London (AFP) - Head coach Misbah-ul-Haq is adamant Pakistan's upcoming tour of England amid the coronavirus pandemic is not dependent upon a return visit.
Next month international cricket is set to resume for the first time since the outbreak as England host the West Indies in a three-Test series staged behind closed doors.
Pakistan are also meant to play three Tests, as well as three Twenty20s, in a series scheduled to start on August 5, although the England and Wales Cricket Board (ECB) have still to confirm the dates.
Major international teams stopped touring Pakistan after Sri Lanka's team bus was attacked by armed militants in Lahore in 2009 and, although some have returned recently, it is 15 years since England last visited the country.
Cricket West Indies (CWI) president Ricky Skerritt told ESPN Cricinfo on Friday a $3 million loan to CWI by the ECB in May, was not contingent upon his side touring England but rather a "helping hand" from one of the sport's wealthiest major bodies to one of its poorest.
The Pakistan Cricket Board, who announced Friday a touring squad at a time when more than 50,000 people have died from COVID-19 in Britain, are also a financial minnow compared to the ECB.
But Pakistan chief selector and head coach Misbah, in a conference call on Saturday, rejected talk of a reciprocal arrangement.
- 'Start somewhere' -
"It is not in our minds that we are coming and keeping in view something that the ECB has to do for us in return," he said.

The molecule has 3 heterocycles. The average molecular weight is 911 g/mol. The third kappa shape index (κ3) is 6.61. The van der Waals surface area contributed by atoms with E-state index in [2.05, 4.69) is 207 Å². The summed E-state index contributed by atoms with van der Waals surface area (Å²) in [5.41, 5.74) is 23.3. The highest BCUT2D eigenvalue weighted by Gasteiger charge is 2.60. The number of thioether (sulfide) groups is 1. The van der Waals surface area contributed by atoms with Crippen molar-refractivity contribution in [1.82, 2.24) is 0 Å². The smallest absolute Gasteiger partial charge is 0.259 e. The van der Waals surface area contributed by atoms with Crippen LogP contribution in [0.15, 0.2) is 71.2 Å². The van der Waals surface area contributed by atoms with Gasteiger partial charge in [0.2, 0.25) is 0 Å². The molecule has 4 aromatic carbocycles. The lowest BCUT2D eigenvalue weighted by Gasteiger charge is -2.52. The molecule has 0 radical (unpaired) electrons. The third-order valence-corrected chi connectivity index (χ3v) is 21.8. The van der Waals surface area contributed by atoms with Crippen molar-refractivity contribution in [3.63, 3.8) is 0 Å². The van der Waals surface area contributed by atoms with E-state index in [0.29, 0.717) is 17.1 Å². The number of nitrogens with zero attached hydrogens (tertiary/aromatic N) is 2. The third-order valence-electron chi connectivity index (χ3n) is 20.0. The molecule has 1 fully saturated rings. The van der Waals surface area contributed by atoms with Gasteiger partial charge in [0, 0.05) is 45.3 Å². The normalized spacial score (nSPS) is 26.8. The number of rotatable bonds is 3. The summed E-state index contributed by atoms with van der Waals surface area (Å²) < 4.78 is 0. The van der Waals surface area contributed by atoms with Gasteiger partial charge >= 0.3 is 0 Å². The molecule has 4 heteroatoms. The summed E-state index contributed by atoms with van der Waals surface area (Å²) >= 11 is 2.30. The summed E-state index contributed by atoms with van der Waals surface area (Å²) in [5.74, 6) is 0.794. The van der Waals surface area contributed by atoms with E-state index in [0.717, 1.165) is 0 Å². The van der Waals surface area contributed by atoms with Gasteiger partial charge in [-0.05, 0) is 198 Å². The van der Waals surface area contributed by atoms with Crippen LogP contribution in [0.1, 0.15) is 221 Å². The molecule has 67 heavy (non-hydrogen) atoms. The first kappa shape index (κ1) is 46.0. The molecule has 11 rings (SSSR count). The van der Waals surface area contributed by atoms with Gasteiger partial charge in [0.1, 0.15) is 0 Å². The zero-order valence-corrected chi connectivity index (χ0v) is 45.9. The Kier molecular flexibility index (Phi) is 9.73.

"It is important for us to restart international cricket somewhere, get the players back on the ground. That is the most important thing at the moment."
Nevertheless, looking to the longer term, the former Pakistan captain added: "Obviously, in a bigger picture, we are not expecting anything in return but overall, we want not just the ECB but all cricketing nations to help each other so this game can grow. It's important for cricket fans in Pakistan and also for Pakistan cricket that countries start touring Pakistan."
Meanwhile Misbah said Pakistan's experience of playing 'home' games in the United Arab Emirates without the "energy" provided by fans would stand them in good stead for matches in England where there will be no spectators on health grounds.
"Nobody understands it better than us because we played much more cricket than any other team in the world with empty stadiums in the UAE," he said.
"Obviously in a bigger picture, if we want to resume international cricket, we have to start it from somewhere."
Misbah also wished Shahid Afridi well after his fellow former Pakistan skipper tweeted on Saturday he had tested positive for the illness.
"My prayers are with him, all well wishes with him that he gets out of this soon," said Misbah.
"I think he was doing a lot of work in the area of Balochistan and the northern areas just to help the people. Throughout the COVID situation he was helping the poor, doing a very good job."